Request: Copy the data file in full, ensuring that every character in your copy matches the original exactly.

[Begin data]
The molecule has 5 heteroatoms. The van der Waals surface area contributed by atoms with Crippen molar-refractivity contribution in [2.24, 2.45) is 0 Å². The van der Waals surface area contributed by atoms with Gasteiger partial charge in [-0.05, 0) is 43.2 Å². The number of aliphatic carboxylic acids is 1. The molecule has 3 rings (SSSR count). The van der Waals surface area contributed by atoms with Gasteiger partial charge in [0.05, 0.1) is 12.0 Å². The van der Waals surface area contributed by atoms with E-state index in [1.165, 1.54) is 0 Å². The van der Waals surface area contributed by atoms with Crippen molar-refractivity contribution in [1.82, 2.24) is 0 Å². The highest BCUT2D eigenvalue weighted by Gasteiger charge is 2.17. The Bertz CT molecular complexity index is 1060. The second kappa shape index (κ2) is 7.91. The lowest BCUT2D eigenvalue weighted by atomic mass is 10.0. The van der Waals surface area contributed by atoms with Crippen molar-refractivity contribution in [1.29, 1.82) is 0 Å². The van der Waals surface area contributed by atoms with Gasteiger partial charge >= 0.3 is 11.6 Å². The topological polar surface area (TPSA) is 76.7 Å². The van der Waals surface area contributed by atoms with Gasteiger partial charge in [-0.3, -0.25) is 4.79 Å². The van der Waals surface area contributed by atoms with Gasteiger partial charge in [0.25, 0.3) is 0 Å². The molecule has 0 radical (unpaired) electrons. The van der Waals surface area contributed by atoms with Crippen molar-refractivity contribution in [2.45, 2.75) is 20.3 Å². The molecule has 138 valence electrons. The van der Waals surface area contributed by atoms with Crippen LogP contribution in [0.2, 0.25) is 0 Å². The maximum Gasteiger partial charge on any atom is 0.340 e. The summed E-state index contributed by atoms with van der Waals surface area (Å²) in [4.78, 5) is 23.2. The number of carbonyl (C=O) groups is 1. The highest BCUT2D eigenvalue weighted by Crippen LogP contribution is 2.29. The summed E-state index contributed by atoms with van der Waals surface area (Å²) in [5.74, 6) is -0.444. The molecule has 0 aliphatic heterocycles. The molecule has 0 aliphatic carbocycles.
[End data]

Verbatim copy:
The molecule has 5 heteroatoms. The van der Waals surface area contributed by atoms with Crippen molar-refractivity contribution in [2.24, 2.45) is 0 Å². The van der Waals surface area contributed by atoms with Gasteiger partial charge in [-0.05, 0) is 43.2 Å². The number of aliphatic carboxylic acids is 1. The molecule has 3 rings (SSSR count). The van der Waals surface area contributed by atoms with Gasteiger partial charge in [0.05, 0.1) is 12.0 Å². The van der Waals surface area contributed by atoms with E-state index in [1.165, 1.54) is 0 Å². The van der Waals surface area contributed by atoms with Crippen molar-refractivity contribution in [1.82, 2.24) is 0 Å². The highest BCUT2D eigenvalue weighted by Gasteiger charge is 2.17. The Bertz CT molecular complexity index is 1060. The second kappa shape index (κ2) is 7.91. The lowest BCUT2D eigenvalue weighted by atomic mass is 10.0. The van der Waals surface area contributed by atoms with Crippen molar-refractivity contribution in [1.29, 1.82) is 0 Å². The van der Waals surface area contributed by atoms with Gasteiger partial charge >= 0.3 is 11.6 Å². The topological polar surface area (TPSA) is 76.7 Å². The van der Waals surface area contributed by atoms with Gasteiger partial charge in [-0.3, -0.25) is 4.79 Å². The van der Waals surface area contributed by atoms with Gasteiger partial charge in [0.25, 0.3) is 0 Å². The molecule has 0 radical (unpaired) electrons. The van der Waals surface area contributed by atoms with Crippen molar-refractivity contribution in [2.45, 2.75) is 20.3 Å². The molecule has 138 valence electrons. The van der Waals surface area contributed by atoms with Crippen LogP contribution in [0.2, 0.25) is 0 Å². The maximum Gasteiger partial charge on any atom is 0.340 e. The summed E-state index contributed by atoms with van der Waals surface area (Å²) in [4.78, 5) is 23.2. The number of carbonyl (C=O) groups is 1. The highest BCUT2D eigenvalue weighted by Crippen LogP contribution is 2.29. The summed E-state index contributed by atoms with van der Waals surface area (Å²) in [5.74, 6) is -0.444. The molecule has 0 aliphatic heterocycles. The molecule has 0 aliphatic carbocycles.